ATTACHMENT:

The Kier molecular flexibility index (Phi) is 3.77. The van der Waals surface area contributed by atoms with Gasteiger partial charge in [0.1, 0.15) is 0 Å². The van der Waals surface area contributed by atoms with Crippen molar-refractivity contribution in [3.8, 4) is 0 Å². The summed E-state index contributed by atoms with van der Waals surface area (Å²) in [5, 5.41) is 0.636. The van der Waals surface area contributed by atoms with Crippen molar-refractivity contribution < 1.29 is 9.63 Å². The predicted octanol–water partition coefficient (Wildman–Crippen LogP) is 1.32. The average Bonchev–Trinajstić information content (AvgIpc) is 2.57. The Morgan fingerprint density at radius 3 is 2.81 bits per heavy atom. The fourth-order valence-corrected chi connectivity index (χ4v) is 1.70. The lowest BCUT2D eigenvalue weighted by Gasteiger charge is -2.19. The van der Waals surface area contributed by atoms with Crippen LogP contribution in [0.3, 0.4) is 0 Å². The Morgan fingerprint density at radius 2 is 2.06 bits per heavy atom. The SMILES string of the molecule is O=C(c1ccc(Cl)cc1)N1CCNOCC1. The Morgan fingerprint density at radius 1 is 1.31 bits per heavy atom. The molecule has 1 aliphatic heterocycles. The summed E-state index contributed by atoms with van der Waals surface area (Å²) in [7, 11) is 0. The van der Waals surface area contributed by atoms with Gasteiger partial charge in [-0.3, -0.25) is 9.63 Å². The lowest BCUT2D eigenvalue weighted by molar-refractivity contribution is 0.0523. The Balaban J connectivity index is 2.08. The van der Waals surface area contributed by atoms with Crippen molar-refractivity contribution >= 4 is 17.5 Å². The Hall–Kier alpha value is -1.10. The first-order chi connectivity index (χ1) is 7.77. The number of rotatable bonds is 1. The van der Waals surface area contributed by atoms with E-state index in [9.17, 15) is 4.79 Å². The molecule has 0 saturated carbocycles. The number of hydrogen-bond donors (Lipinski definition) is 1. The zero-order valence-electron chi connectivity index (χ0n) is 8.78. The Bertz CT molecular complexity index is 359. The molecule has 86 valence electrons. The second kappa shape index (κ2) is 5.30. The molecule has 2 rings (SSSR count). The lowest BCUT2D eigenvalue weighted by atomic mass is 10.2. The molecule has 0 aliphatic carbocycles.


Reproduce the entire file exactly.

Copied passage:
The Kier molecular flexibility index (Phi) is 3.77. The van der Waals surface area contributed by atoms with Gasteiger partial charge in [0.1, 0.15) is 0 Å². The van der Waals surface area contributed by atoms with Crippen molar-refractivity contribution in [3.8, 4) is 0 Å². The summed E-state index contributed by atoms with van der Waals surface area (Å²) in [5, 5.41) is 0.636. The van der Waals surface area contributed by atoms with Crippen molar-refractivity contribution < 1.29 is 9.63 Å². The predicted octanol–water partition coefficient (Wildman–Crippen LogP) is 1.32. The average Bonchev–Trinajstić information content (AvgIpc) is 2.57. The Morgan fingerprint density at radius 3 is 2.81 bits per heavy atom. The fourth-order valence-corrected chi connectivity index (χ4v) is 1.70. The lowest BCUT2D eigenvalue weighted by Gasteiger charge is -2.19. The van der Waals surface area contributed by atoms with Crippen LogP contribution in [0.3, 0.4) is 0 Å². The Morgan fingerprint density at radius 2 is 2.06 bits per heavy atom. The SMILES string of the molecule is O=C(c1ccc(Cl)cc1)N1CCNOCC1. The Morgan fingerprint density at radius 1 is 1.31 bits per heavy atom. The molecule has 1 aliphatic heterocycles. The summed E-state index contributed by atoms with van der Waals surface area (Å²) in [7, 11) is 0. The van der Waals surface area contributed by atoms with Gasteiger partial charge in [-0.3, -0.25) is 9.63 Å². The lowest BCUT2D eigenvalue weighted by molar-refractivity contribution is 0.0523. The Balaban J connectivity index is 2.08. The van der Waals surface area contributed by atoms with Crippen molar-refractivity contribution >= 4 is 17.5 Å². The Hall–Kier alpha value is -1.10. The first-order chi connectivity index (χ1) is 7.77. The number of rotatable bonds is 1. The van der Waals surface area contributed by atoms with E-state index in [9.17, 15) is 4.79 Å². The molecule has 0 saturated carbocycles. The number of hydrogen-bond donors (Lipinski definition) is 1. The zero-order valence-electron chi connectivity index (χ0n) is 8.78. The Bertz CT molecular complexity index is 359. The molecule has 86 valence electrons. The second kappa shape index (κ2) is 5.30. The molecule has 2 rings (SSSR count). The lowest BCUT2D eigenvalue weighted by atomic mass is 10.2. The molecule has 0 aliphatic carbocycles.